Seraing - A Place to Be-Come project
In Seraing, two shelters welcome people experiencing homelessness or great discomfort associated with instable and precarious conditions of life. The night-shelter has existed for twenty years to accommodate individuals in emergency situations, while the day-shelter was opened later with the purpose of providing hospitality and assistance to anyone in need during the day. Today, the premises of the day-shelter meet neither its beneficiaries’ needs nor staff members’ requirements, and services supplied are constrained by inadequate facilities. In this context, the A Place To Be-Come project intervenes by investing funds into a new building which is expected to offer more suitable spaces and ameliorate the hospitality and the quality of services that are provided. The construction works will start in spring of 2022, but the design process of the future day-shelter has been taking some time in a collective effort of analysis and reflection.

In the Walloon region, the system of care that supports people experiencing or at risk of homelessness includes emergency services, like day and night shelters. Shelters are very common in the area and their main goal is to help people regain their autonomy, but most often they channel assistance in the short term. Despite extremely challenging missions, these centres are often underfunded and understaffed, and face many difficulties linked to the temporary nature of the service, the lack of long-term solutions and the absence of a platform for an efficient coordination with other systems of care, such as health and housing systems, inter alia. Most of individuals hosted in a night-shelter do not have a permanent address and many are recurrent users of emergency aid services, as they add up different problems (housing, health issues, addictions, psychological fragility…). In Wallonia, in 2020, the at-risk-of-poverty rate was 18,2%, meaning that almost one resident on five lived in a household with an income below the poverty line.[1] In 2020, more than 116.000 individuals accessed an emergency shelter, of which most were men aged 18-49 years: of them, half (22,6%) has no income, while 55,1% receive some social and healthcare benefits[2]. Often, the users of emergency shelters have such complex and urgent troubles that job search is not a priority.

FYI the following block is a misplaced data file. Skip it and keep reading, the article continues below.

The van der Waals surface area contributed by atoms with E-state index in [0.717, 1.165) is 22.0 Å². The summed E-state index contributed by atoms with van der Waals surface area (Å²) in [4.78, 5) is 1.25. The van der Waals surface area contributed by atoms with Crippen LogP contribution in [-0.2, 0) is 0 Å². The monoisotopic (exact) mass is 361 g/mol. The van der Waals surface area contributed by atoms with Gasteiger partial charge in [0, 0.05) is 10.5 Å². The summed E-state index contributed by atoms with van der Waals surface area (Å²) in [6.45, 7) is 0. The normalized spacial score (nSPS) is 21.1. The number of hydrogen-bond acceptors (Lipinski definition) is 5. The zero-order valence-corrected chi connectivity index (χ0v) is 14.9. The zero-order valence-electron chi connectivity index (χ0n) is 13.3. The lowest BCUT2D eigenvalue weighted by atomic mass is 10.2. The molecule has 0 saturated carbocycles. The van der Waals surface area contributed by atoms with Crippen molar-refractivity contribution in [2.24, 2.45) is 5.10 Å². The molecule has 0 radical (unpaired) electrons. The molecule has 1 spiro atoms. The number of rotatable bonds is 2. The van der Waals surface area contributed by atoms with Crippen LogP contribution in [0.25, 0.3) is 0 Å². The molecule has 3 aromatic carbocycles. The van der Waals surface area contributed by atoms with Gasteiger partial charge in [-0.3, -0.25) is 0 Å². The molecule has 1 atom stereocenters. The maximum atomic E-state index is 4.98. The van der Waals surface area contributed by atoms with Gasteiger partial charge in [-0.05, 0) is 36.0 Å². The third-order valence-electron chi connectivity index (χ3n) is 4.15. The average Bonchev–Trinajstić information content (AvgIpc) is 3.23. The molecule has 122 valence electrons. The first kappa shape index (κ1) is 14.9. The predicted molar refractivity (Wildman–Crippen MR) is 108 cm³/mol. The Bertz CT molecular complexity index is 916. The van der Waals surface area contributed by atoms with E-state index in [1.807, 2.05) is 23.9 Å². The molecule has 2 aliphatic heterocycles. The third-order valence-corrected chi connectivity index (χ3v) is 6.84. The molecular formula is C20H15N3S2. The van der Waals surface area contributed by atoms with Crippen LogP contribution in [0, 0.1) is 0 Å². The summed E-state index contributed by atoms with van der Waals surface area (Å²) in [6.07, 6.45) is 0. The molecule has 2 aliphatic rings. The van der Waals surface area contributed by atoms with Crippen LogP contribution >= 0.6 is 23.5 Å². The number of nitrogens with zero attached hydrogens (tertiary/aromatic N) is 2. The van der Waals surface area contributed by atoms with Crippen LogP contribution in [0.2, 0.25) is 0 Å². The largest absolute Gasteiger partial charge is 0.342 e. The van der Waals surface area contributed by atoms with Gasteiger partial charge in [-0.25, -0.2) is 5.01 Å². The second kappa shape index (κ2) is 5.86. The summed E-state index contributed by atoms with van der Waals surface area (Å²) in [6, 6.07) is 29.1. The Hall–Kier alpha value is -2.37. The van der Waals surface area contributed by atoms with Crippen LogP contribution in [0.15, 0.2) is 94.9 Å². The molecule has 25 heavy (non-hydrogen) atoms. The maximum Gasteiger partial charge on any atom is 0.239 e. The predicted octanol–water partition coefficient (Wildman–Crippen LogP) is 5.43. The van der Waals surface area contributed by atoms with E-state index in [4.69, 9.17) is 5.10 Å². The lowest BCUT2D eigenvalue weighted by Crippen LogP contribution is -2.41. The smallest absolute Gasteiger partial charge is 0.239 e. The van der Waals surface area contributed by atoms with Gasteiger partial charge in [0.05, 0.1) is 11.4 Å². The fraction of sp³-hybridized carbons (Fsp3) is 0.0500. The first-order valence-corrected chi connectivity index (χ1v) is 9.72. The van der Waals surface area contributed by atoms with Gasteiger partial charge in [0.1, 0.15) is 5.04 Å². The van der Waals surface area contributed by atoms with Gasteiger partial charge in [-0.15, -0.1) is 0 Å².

In Seraing, as it was described in the first journal, main data on precariousness and poverty are well below regional average and the analysis carried out on the existing day-shelter[3] emphasises that a quarter of the recipients of financial assistance in relation to social security (RIS)[4] comes from the central neighbourhood, which represents only 10% of the entire population of Seraing. Socio-economic indicators show a fragile and deprived city, especially with regard to its central neighbourhoods, which explains the presence of a night-shelter and a day relais to ensure continuity in the assistance from night to day to the most vulnerable people.

[1] IWEPS. Les chiffres-clés de la Wallonie [2021] available at

[2] Data can be found at

[3] With the aim to identify problems and opportunities in relation to the provision of social services in Seraing and in particular of the existing day shelter, partners from APTBC conducted a survey that mobilised social actors, staff members of the shelter and beneficiaries. The results can be found here (in French).

[4] Integration income, in French “Revenu d’Intégration Sociale”.